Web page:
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The WellGrounded Education of

Evan Folds The rise of Progressive Farms and an ancient idea whose time may have come — again


By Barbara J. Sullivan • Photographs by Mark Steelman

ow many angels can dance on the head of a pin? Wrapping your head around that is a little bit like talking about biodynamic agriculture, how it works and whether there’s a lot more about plant life than we can ever know from a purely cognitive point of view. The difference, however, is that with biodynamic agriculture, there’s solid science to go along with the metaphysical speculation. We know, for example, that one tablespoon of soil contains somewhere around fifty billion microbes, a little less than half the number of human beings who’ve ever lived on Earth. That’s a humbling thought and one that’s almost as hard to visualize as angels on pinheads, but if you had access to an expensive enough lens you could verify it for yourself. This diversity of micro life turns out to be the key to just about everything. If you understand healthy soil to be 62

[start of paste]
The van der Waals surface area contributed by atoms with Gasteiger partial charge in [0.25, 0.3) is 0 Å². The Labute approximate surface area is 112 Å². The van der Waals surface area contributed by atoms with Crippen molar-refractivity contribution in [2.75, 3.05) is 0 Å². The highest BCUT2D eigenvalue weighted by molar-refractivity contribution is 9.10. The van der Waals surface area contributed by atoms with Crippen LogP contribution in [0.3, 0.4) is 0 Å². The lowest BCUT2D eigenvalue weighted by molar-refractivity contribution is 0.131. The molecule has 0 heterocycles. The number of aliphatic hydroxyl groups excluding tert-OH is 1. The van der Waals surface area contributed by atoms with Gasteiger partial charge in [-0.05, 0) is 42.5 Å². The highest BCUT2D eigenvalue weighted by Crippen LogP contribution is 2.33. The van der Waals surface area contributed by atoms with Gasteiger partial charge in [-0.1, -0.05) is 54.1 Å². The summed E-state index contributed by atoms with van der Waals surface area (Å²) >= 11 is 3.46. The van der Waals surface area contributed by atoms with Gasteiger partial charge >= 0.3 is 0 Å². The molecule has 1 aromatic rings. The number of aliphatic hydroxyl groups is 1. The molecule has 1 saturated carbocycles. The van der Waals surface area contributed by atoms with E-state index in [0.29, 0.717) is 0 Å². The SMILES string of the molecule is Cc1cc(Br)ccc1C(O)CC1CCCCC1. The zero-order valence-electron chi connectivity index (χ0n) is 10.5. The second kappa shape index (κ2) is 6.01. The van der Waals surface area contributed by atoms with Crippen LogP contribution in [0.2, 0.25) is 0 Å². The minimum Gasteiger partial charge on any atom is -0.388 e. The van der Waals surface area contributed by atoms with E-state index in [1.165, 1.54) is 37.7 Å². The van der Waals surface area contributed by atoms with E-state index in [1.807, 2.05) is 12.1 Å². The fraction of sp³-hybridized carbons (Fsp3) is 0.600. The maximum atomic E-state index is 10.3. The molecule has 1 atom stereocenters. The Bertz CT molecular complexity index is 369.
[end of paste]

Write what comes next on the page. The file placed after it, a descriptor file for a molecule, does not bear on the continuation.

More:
Salt • Januar y 2015

the foundation for diverse plant life and plants to be essential for the survival of animals, including humans, then those fifty billion microbes matter — as do the ten thousand or so species represented in that same tablespoon of soil. Back at the turn of the twentieth century, the Austrian philosopher and architect Rudolf Steiner (the same man who created the Waldorf school movement) gave a series of now famous lectures on biodynamic agriculture in response to new problems farmers were experiencing with plant and animal diseases — problems caused by the recent introduction of chemical fertilizers. The gist of Steiner’s message was holistic: The soil, the crops and the animals of any given farm constitute a single living system and should be treated as such. Steiner is considered by some to be the father of organic farming. He rejected man-made chemicals in favor of manures and natural composts and advocated planting according to an astrological calendar. The Art & Soul of Wilmington

January Salt 2015  

The Art & Soul of Wilmington

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